In math classrooms, it is sadly too common for students to view the material in a passive, receptive way.  Mathematics, to many, is a foreign language, or perhaps a foreign religion.  You can, through trial and error, memorization and repetition, or the perception of social cues, start to guess what the priest of mathematics at the chalkboard wants you to do or say.  Sometimes the high priests of mathematics will pass on answers to the odd questions so you can see if you are wrong or right, but you don’t imagine that you are supposed to understand each step–that every line is a choice, and that every choice must be valid and should be helpful.  You know things are right or wrong, but you don’t spend too much time worrying about if they make sense.

In my first few weeks, students rarely asked questions, and never corrected me.  I was confused because I am fairly inconsistent with arithmetic, and I know that I had always loved nothing more than pointing out to my teachers some mistake they hadn’t caught.  Slowly, it dawned on me that my students were not in the habit of questioning the teachers mathematical authority.  I was the priest, they were the catechumens (and they were more or less expecting the mathematical equivalent of the Baltimore Catechism).

In an attempt to remedy this, I stole an idea from one of my Professors.  I hung a crude poster next to the board and explained to each of my classes that every time I made a mistake and it was caught, by a student, I would mark a tally under their periods section of the poster.  When the class had reached 10 tally’s , I would buy them donuts.

Market-obsessed education reformers go on and on about incentives, but rarely bother to ask what kind of behavior they are trying to promote.  With Donut points, I did not reward students for scores or for grades, but for a simple behavior (calling me out) which, I believed, would have a huge impact on how students engaged with mathematics and viewed themselves as students.  I wanted to give them freedom and responsibility, and, after some tweaks to the policy (no shouting, no crying, no changing my work and trying to set me up) it was very successful.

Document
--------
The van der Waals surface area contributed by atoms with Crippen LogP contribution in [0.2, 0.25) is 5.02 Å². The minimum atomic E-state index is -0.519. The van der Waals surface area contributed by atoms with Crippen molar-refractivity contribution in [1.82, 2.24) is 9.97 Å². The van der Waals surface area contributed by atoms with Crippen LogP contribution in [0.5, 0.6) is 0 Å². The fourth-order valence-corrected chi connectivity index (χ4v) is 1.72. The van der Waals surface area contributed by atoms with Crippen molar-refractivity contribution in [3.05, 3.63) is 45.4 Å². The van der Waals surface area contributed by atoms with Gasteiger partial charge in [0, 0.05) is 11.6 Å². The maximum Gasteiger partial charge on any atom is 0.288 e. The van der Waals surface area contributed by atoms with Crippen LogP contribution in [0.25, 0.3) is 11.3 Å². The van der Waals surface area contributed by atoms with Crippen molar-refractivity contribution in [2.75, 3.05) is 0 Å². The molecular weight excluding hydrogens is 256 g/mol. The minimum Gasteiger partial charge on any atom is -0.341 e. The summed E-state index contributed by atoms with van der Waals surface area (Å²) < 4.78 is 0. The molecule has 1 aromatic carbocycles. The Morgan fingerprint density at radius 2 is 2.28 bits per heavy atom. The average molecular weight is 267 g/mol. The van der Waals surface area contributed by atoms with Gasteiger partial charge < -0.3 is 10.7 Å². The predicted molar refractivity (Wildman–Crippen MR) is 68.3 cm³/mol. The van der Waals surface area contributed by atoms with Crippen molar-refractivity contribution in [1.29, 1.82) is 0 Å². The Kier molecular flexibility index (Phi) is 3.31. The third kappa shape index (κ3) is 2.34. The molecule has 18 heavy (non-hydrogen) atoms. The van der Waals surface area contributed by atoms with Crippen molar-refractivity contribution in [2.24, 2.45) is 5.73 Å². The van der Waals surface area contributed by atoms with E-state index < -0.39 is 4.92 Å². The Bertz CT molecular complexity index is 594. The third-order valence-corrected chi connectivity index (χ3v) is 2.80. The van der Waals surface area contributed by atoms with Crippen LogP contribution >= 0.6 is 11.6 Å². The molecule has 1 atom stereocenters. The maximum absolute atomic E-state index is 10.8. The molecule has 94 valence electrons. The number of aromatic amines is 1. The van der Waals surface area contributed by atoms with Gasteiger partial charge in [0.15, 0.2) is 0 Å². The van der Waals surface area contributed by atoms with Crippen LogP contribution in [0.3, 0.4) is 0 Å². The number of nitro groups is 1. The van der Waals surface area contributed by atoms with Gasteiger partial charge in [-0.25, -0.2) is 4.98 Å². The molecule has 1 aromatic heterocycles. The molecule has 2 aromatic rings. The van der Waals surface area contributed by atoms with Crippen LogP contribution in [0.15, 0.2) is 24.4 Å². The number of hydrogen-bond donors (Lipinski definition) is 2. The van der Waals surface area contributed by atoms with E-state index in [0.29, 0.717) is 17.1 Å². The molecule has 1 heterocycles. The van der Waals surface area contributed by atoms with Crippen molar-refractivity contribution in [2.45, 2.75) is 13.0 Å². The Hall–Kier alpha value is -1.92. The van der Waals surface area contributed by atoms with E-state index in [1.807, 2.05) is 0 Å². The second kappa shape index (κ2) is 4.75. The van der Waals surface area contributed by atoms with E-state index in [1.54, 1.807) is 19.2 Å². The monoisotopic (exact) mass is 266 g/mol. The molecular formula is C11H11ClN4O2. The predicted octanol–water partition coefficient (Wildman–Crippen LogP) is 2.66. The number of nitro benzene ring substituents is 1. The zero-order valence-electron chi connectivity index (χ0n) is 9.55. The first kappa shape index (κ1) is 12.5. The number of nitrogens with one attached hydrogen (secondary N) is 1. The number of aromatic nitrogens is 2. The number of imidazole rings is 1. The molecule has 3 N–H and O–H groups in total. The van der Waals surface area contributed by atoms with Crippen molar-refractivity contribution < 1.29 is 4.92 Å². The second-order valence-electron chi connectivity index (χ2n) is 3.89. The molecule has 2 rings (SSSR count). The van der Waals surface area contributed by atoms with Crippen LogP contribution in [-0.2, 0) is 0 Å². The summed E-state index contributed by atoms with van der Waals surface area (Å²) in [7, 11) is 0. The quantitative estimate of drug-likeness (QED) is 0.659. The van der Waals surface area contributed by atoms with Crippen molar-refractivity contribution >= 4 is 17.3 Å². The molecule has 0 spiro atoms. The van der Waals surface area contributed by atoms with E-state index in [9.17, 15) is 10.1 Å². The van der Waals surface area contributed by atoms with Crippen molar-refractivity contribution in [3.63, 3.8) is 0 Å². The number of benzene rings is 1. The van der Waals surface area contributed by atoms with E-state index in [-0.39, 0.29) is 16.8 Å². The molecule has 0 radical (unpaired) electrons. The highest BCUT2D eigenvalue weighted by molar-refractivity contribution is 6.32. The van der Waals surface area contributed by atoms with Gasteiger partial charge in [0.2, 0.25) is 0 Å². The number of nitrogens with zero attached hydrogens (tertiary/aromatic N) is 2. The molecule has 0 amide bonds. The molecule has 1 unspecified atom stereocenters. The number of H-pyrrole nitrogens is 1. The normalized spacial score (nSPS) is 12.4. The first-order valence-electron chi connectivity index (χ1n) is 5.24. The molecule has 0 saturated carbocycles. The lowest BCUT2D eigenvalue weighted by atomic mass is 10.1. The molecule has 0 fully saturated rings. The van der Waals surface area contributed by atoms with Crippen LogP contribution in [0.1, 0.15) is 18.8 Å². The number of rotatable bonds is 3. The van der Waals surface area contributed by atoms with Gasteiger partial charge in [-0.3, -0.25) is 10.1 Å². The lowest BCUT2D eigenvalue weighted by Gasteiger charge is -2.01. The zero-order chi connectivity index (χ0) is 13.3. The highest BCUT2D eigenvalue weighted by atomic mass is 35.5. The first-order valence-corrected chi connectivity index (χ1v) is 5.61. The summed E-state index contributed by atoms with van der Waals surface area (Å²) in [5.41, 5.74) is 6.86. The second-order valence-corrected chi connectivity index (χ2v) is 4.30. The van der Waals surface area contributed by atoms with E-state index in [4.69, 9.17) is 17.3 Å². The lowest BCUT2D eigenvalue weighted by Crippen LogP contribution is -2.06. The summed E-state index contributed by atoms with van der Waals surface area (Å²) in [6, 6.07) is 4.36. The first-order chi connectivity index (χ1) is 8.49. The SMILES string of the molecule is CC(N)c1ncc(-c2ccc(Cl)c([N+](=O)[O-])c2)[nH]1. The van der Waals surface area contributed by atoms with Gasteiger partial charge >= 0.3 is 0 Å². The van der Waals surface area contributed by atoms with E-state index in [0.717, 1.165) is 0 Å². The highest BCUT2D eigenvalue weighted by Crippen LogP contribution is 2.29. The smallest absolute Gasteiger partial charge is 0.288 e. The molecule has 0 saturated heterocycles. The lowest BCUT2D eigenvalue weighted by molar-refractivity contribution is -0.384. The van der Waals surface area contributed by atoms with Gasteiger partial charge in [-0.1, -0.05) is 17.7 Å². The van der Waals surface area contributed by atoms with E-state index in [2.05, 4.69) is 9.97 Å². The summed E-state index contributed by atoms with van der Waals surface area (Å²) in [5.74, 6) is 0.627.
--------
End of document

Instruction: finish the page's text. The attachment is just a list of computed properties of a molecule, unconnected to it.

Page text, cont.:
As the year progressed, we had many fruitful discussions about whether a particular mathematical statement was a mistake or not.  If it was, what type? Should it count? Does a misspelling count? Does a poorly drawn graph count?  Does a hardly visibly minus sign count? If these things count, how do they get treated on exams?  I can’t tell you how “proficient” this made everyone in standard x,y,z but I am confident that my students learned, albeit slowly, that they had the potential to speak and therefore be mathematical thinkers.  I’m not sure it was enough, but it was a start.

An Introduction — Nice to textually meet you.

“The only purpose of education is Freedom, the only method is experience” – Leo Tolstoy

Every educator I have known has stories of how they were inspired and impacted during their time as a student.  Mine tend to focus on issues of authority, freedom, and trust.  I love working with young adults and trying to help them realize their power and responsibility in the world.  I believe that schools should be intellectual places and vibrant communities, built on strong relationships and that policies and curriculum are best when developed together and locally, allowing teachers and learners maximum trust and freedom.

I was first introduced to the education philosophy of Leo Tolstoy by a dear friend (and Tolstoy descendant) while I was a research student at Oxford University.  My thesis focused on attempts to provide students with mathematical authority in the context of the secondary classroom.  The statement that you read at the beginning of this post illustrated to me how simple the motivation behind education should be, but how complex and difficult the practice of education is.

If the purpose of education is freedom, then surely we must educate by allowing and encouraging freedom.  If the method is experience, then we must empower students and teachers to make use of their experience.  Thus, true education cannot be imposed or controlled but must involve choice, experiment, interaction, messiness—each context will be different, each problem different, each solution different, and any standardized, scripted, approach ultimately doomed to failure (almost by definition).

In this blog, I hope to share my musings, some of my work, and the thoughts and experiences of some teachers that I know personally.  I hope to interact with friends, colleagues, students, and strangers…so read and comment and hopefully we can produce something invigorating.